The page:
In FrontPage for Wednesday, I discuss the latest jihad/martyrdom suicide bombing in Afghanistan, and its larger implications:
Details are still unclear, but it appears that as many as six jihad/martyrdom suicide bombers descended upon the Intercontinental Hotel in Kabul Tuesday night. As many as ten people have been murdered, and the Taliban is thumping its chest in victory. The death toll could end up being much higher: a Taliban spokesman, Zabiullah Mujahid, exulted: “Our muj [mujahedin, warriors of jihad] entered the hotel, and they”ve gone through several stories of the building and they are breaking into each room and they are targeting the 300 Afghans and foreigners who are staying.”
The Taliban would kill Afghans as well as foreigners because they consider them to be complicit with the U.S.-backed government of Hamid Karzai. With Barack Obama’s announcement of a drawdown of U.S. troops in Afghanistan, they see an opportunity to assert their presence and power. The American troops will go, and their murder and mayhem will increase. Many will see in this an argument to keep the troops there, so as to preserve order — but what order prevails in Afghanistan today, after eight years of an American military presence there?
The Taliban’s continued ability to commit this murder and mayhem in Afghanistan is testimony to the failure of the American adventure there, the loss of thousands of lives of noble and courageous American military personnel who deserved better from those in command, and the wanton waste of billions of dollars. It was not a failure of power: we were not outgunned or outfought. It was a failure of will, stemming from a misdiagnosis of the problem. Two American administrations have spoken about bringing democracy and freedom to Afghanistan, and yet have not been able or willing to face the fact that the foremost obstacle to those goals was Islam, which respects neither.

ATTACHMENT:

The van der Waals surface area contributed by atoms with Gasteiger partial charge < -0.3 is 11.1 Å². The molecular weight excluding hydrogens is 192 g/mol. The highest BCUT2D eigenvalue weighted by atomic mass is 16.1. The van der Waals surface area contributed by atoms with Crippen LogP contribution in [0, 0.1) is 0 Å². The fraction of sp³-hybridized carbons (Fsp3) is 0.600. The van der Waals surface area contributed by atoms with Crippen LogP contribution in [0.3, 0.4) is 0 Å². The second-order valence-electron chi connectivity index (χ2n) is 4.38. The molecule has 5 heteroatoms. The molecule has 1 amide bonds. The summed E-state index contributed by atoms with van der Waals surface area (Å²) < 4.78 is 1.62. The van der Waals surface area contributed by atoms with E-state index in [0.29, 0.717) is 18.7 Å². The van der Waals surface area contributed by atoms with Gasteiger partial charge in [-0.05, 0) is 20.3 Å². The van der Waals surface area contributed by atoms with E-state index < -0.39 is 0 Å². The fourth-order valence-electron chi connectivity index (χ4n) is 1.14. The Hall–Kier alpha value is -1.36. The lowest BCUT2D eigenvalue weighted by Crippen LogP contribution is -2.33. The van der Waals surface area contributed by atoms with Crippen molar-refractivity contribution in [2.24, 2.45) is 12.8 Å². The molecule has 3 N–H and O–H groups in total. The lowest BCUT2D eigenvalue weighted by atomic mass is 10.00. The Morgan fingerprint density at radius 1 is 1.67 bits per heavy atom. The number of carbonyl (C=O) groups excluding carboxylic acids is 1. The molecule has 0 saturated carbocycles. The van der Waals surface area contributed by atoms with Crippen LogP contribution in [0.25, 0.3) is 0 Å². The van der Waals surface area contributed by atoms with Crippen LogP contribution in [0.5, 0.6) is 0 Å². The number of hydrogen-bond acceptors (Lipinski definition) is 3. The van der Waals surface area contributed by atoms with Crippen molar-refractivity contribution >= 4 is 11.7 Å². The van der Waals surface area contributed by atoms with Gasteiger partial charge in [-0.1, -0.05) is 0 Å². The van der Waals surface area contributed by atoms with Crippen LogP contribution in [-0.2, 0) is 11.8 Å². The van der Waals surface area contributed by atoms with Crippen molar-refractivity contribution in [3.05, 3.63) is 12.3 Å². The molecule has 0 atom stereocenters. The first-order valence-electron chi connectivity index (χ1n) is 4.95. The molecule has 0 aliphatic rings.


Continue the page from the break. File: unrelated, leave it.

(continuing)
Speaking about the vaunted “Arab Spring” a few weeks ago, Barack Obama declared: “The United States supports a set of universal rights. And these rights include free speech, the freedom of peaceful assembly, the freedom of religion, equality for men and women under the rule of law, and the right to choose your own leaders — whether you live in Baghdad or Damascus, Sanaa or Tehran.”
But not Kabul, apparently. The Bush Administration sponsored the implementation in Afghanistan of a Constitution that enshrined Islamic law as the highest law of the land, such that no law could be made that contradicted it. The bitter fruit of that disastrously short-sighted decision began to appear early on: in 2006 the Karzai government put a convert from Islam to Christianity on trial for apostasy, a capital offense under Islamic law. When an aghast State Department protested, pointing out that Afghanistan’s shiny new Constitution guaranteed freedom of religion, Afghan officials patiently explained to them that it guaranteed freedom of religion within the bounds of Sharia.
Within the bounds of Sharia. That meant the institutionalized oppression of women and non-Muslims, the extinguishing of the freedom of speech, and — as was clear from the Abdul Rahman case and other apostasy cases that followed it “” the denial of the freedom of conscience. Sanctioned by the Karzai government, not just by the Taliban.